The government is crushing the economy so it does not have to act as borrower of last resort

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The UK's right wing press has been 'over the moon' because the government has finally balanced its current budget this year, meaning that borrowing is only being used to finance investment.

There are two problems with this though. The first is it has only happened at cost to the millions of people in the UK who are now considerably worse off than they need be, some of whom have been pushed into serious poverty as a result, including many families with children.

The second fact is that this austerity has left us ill-equipped to deal with the future. We are a nation with low stocks of physical, intellectual and human capital because investment has been so low in both the state and private sectors; both being the result of a crushing of demand from the state sector.

Third, we are not making the transition that is needed to a low carbon economy that meets the needs of our ageing and changing population as a result.

Fourth, With further austerity planned, and a massive round of further cuts in benefits just about to be introduced, those in precarious situations are about to get more vulnerable still.

Fifth, all of this is before Brexit.

What we have seen, and are seeing is the madness of an economic philosophy that says that government expenditure (G) must equal tax income (T) when in practice we know that as borrower of last resort the government has to take any savings offered to it. These savings are often called government debt, but that's only because any deposit taker owes the funds they hold back to those who have placed them with them for safe custody. To eliminate these borrowings the government has than had to shrink the economy to ensure excess funds are not sent its way.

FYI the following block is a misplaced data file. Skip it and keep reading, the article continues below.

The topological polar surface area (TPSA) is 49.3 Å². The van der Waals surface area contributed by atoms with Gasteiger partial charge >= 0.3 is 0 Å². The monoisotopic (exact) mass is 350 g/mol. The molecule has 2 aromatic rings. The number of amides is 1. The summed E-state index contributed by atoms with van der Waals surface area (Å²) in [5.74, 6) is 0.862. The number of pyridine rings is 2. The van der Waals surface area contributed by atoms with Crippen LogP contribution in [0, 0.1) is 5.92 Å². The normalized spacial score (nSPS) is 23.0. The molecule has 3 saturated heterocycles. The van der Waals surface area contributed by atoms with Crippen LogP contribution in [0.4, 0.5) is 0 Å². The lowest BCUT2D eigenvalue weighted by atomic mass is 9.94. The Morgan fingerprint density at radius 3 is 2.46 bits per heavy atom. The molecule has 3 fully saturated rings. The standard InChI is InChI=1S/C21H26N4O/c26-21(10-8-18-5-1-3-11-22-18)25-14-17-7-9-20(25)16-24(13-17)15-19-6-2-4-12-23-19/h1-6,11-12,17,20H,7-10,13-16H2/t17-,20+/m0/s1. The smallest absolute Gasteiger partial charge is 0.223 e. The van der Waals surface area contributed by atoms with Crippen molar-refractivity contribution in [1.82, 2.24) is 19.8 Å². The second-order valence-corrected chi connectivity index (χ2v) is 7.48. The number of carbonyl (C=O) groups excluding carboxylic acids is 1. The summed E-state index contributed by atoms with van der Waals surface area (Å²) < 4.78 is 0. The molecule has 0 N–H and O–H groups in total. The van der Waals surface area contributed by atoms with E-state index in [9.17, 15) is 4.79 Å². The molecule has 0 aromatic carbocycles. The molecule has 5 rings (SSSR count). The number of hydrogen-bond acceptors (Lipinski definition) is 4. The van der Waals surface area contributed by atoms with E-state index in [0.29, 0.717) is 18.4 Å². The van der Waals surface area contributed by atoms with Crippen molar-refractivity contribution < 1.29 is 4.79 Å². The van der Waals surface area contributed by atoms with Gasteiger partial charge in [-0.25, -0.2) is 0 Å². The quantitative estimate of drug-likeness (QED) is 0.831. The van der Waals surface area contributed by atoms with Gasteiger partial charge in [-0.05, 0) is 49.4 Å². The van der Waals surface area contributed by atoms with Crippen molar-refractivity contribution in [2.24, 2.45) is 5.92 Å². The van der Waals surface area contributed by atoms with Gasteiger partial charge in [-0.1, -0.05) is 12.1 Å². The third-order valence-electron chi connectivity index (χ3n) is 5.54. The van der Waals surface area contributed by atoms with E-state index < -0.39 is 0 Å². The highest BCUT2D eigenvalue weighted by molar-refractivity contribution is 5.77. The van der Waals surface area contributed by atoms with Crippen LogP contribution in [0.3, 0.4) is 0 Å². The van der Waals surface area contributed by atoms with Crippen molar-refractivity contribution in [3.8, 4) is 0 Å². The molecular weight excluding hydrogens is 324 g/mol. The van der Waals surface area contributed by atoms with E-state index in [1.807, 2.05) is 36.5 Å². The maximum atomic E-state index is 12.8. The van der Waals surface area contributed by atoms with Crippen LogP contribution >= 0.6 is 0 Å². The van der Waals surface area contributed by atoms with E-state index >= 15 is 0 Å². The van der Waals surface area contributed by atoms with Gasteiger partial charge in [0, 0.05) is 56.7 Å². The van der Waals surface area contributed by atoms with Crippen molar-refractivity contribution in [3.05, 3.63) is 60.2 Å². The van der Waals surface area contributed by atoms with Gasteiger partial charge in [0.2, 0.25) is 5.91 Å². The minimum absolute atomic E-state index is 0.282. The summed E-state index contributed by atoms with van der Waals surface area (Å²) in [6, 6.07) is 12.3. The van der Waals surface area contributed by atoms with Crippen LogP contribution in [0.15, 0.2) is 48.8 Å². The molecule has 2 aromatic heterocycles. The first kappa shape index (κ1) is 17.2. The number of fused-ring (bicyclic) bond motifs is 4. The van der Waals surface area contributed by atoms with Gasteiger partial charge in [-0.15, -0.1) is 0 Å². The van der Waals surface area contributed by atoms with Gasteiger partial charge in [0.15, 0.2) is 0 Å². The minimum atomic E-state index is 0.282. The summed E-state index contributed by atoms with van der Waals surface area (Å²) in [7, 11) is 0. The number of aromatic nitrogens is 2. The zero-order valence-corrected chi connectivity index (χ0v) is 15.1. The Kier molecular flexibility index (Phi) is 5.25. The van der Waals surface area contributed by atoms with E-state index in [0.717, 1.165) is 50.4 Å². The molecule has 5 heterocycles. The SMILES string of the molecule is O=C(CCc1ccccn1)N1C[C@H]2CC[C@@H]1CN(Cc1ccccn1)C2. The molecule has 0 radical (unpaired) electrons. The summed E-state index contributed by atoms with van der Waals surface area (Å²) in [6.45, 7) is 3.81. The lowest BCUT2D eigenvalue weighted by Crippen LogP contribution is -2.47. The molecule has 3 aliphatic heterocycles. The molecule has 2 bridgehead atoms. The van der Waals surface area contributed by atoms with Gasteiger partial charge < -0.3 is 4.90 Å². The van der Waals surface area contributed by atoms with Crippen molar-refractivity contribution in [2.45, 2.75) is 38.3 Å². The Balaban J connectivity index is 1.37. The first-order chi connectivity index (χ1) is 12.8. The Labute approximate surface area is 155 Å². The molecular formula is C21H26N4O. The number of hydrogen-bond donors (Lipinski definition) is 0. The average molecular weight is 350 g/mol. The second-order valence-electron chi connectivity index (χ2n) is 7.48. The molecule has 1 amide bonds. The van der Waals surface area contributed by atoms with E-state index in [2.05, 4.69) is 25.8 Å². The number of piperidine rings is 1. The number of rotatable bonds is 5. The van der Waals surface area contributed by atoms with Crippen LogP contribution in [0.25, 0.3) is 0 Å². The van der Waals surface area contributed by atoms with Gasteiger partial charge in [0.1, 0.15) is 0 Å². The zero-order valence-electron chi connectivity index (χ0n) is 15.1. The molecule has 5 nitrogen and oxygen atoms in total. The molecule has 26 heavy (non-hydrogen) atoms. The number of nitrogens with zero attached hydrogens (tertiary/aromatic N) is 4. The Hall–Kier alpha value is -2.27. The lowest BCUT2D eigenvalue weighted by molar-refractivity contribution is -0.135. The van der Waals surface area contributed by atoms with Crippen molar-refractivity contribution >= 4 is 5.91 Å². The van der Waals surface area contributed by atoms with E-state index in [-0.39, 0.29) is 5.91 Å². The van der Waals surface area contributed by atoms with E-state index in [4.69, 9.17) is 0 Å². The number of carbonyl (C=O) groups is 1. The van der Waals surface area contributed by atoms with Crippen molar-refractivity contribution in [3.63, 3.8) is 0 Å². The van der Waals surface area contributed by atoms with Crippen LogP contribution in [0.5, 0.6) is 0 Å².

This is, and has always been, the economics of the mad house. Rather than accept that the short term consequence of any growth in an environment of uncertainty (as we have) is more saving, which the government has a duty to absorb and which it could do at present at no net cost at all because real interest rates are so low, the government has instead crushed growth and so any prospect of improved well-being for most people in this country out of the system.

And that's what it seems to want to continue to do, with the right wing press making that one of the centre pieces of its demands. As economic narratives go this one is crushing, quite literally.